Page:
“Stand Up Guys” was one of those movies that I was really excited to see when I first heard about it, but then I kind of forgot about it. So did most people I guess, because “Stand Up Guys” didn’t do too well. The movie was moved back from it’s set release date due to unfortunate current events (That really have nothing to do with the movie, but I digress.) “Stand Up Guys” eventually ended up settling for a limited release which is why I wasn’t able to see it until now.
I didn’t hear a whole lot about “Stand Up Guys” , and what little I did hear wasn’t very positive. But, I must say, I was very pleasantly surprised.
It has the feel of a throwback to old gangster films. I like to imagine the characters in “Stand Up Guys” as the subject of a 70’s gangster film, perhaps called “A Fistfull of Teeth”, then those characters grew old and “Stand Up Guys” comes along as a way to check up on those characters.
The basic story is that Al Pacino is released from prison and is picked up by his old pal Christopher Walken, who was sent to kill him by a gangster. What follows is not an action film by any means, but a well acted, dramatic, character piece, that works to study the relationship of it’s two lead characters.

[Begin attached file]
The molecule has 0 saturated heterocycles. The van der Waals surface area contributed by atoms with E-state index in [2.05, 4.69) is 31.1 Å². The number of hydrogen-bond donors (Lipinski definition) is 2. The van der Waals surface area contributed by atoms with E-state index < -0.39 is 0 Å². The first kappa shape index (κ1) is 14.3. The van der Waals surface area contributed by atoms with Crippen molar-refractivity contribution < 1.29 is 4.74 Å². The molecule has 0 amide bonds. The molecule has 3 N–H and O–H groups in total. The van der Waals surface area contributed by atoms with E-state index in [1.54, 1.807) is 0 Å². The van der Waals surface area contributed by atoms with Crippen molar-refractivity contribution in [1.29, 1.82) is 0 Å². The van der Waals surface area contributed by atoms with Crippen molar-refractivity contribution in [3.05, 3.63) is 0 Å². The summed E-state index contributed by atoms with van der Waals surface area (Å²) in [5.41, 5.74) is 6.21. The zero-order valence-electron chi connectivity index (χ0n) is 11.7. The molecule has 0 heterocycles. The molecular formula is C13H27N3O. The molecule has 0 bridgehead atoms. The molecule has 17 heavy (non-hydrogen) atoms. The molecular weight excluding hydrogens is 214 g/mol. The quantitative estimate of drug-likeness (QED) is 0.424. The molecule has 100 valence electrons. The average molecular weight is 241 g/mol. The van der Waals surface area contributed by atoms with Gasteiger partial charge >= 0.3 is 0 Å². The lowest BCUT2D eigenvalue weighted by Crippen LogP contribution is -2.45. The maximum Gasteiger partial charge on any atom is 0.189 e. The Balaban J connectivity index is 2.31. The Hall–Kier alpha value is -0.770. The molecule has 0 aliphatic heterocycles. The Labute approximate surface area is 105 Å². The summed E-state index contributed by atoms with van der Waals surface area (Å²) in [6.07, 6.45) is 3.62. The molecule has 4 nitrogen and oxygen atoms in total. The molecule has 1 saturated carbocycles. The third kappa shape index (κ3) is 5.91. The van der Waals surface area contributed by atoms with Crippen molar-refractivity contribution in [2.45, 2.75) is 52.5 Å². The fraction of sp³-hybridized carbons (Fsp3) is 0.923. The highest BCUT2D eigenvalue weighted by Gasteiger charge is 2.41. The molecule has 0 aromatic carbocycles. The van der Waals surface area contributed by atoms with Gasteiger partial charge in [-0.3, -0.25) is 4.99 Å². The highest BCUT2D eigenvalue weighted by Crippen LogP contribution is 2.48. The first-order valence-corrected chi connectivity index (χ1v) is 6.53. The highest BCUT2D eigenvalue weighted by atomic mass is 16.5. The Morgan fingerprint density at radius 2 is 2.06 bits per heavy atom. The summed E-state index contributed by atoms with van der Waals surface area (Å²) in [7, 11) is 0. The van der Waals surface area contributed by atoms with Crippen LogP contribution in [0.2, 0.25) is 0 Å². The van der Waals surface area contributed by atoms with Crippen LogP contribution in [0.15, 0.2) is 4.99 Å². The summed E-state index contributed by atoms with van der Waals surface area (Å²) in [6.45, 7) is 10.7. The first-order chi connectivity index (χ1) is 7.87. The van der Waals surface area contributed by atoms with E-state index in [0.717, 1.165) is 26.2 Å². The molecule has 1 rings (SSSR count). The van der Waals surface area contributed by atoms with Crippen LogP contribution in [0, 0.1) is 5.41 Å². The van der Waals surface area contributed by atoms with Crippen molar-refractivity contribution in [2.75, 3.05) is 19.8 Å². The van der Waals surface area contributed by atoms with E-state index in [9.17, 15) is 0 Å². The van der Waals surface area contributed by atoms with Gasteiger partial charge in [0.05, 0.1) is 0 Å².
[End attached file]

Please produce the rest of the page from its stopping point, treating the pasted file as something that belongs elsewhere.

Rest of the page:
“Stand Up Guys” stars Christopher Walken and Al Pacino who are both great. They are two of my favorite actors and they are very talented. Christopher Walken’s strange demeanor and pattern of speech often overshadow the fact that he is actually a very good actor. Both actors deliver great performances here. It takes a while for the relationship to develop between the two, but once they get in the swing of things it’s a lot of fun to watch. The film claims to also star Alan Arkin and he does a good job while he’s on screen, but he isn’t in a whole lot of the movie.
Other actors of note in the movie are Mark Margolis (AKA Tio Salamanca AKA The Bell Guy from Breaking Bad,) playing the head gangster, Vanessa Ferlito (AKA Butterfly from “Deathproof“), and a real stand up guy found in stand up comedian Bill Burr who plays a small time gangster.
The script has some problems and feels like it might have been better suited to a different director, but the actors manage to hold the whole thing together. Al Pacino and Christopher Walken bring these characters to life and make their relationship very powerful. The heart of the film is the relationship between the two characters and the drama with them works very well.
“Stand Up Guys” is also pretty funny. The comedy is all quippy dialogue based comedy akin to a Tarantino film, except not written as well. The comedy is sometimes hit and miss.
The premise is fairly interesting but it’s really the characters that make this work. Don’t mistake this for an action movie aside from a couple brief moments and a pretty awesome, but somewhat unfulfilling slo-mo shootout, “Stand Up Guys” is strictly a character driven drama. But it’s a pretty good one.
- Jack Bool Reviews: Stand Up Guys (archantnorfolk.wordpress.com)
- Stand Up Guys Review (themenagerieofthings.wordpress.com)
- Movie review: Stand Up Guys (15) (dailyrecord.co.uk)
- Stand Up Guys Movie Review (shockya.com)
- Stand Up Guys – review (guardian.co.uk)
- Al Pacino Interview: Stand Up Guy (hispanicbusiness.com)